Tomcat Tompkins – 53

This novel is something a little different for me. It is a satire set in the UK at the present moment. There are striking parallels between these days and the 1930s. There’s a lot of racist people around who are crawling out of the woodwork as they have been encouraged by the implications of the Brexit vote.


“Are you offering to persuade him, Miss S?” said Tompkins winking at her.

“I think you’ll find he wouldn’t be interested in me, Tomcat, he’s more interested in 300-pound girls wearing tutus and boxer shorts.”

“How do you know?”

“It’s something that’s well known in the clubs of south London, I just keep my ears open for information.”

“And other things too.”

“Yes, Tomcat, you are right, but, I am just doing my patriotic duty for the good of Old Blighty.”

At that moment the wine and first courses arrived. Both ordered a main course, in Tompkins’s case with three side dishes. They drank a toast to the health of England, Great Britain, and the UK, not forgetting Wales and Scotland, before starting their high-class French cuisine.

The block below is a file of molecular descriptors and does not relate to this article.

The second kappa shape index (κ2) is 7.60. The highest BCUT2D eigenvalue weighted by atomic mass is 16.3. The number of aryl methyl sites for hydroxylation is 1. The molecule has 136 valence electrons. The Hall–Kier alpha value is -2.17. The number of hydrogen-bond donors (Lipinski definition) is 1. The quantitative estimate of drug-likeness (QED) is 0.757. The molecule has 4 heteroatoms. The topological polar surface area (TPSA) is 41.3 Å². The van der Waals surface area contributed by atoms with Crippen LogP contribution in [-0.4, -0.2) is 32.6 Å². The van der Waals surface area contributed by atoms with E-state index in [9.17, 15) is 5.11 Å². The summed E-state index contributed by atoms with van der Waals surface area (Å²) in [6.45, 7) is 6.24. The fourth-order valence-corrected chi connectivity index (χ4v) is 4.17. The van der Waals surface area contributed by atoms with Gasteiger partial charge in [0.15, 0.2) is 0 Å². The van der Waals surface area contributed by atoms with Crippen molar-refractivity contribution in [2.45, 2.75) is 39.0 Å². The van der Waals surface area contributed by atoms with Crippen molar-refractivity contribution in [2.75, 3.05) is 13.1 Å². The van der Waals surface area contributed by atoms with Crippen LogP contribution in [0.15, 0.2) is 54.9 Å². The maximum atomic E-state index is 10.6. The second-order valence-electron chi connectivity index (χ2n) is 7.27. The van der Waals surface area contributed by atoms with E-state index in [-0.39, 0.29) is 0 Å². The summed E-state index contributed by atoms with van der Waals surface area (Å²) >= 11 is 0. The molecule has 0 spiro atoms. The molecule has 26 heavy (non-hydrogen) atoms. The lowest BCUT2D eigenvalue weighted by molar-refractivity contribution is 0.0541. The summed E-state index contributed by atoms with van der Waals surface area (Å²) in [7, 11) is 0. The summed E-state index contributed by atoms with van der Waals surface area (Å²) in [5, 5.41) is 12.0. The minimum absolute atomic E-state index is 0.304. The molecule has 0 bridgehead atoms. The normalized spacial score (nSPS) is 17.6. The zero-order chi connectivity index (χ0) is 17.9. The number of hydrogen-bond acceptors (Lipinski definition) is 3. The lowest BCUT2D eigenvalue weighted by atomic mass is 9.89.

“Tomcat, how’s Filly getting on with her foreign coach trips over to the other side of The Channel?” asked Miss Scarlett.

“She’s enjoying them, Miss S, the only problem is making sure you don’t look conspicuous to the people on the other side, so she dresses up as a French person when she arrives, you know onions round the neck, baguette in hand, bottle of wine open on the dashboard.”

“That seems a bit stereotypical, Tomcat, are you sure she has to do that – couldn’t she drive off at high speed?”

“Well, it’s worked so far, she’s not been stopped. Now I have a question for you, I wonder whether you’d be interested in shadowing a major contact of ours who’s arriving on our shores on 28th June at Harwich from St Petersburg in Russia.”

“Oh,” replied Miss Scarlett, “is this the Stalin 2.0 I’ve heard about from our pals?”

“That’s the one, although I should tell you that Stalin 2.0 is a girl.”


Published by Julian Worker

Julian was born in Leicester, attended school in Yorkshire, and university in Liverpool. He has been to 94 countries and territories and intends to make the 100 when travel is easier. He writes travel books, murder / mysteries and absurd fiction. His sense of humour is distilled from The Marx Brothers, Monty Python, Fawlty Towers, and Midsomer Murders. His latest book is about a Buddhist cat who tries to help his squirrel friend fly further from a children's slide.

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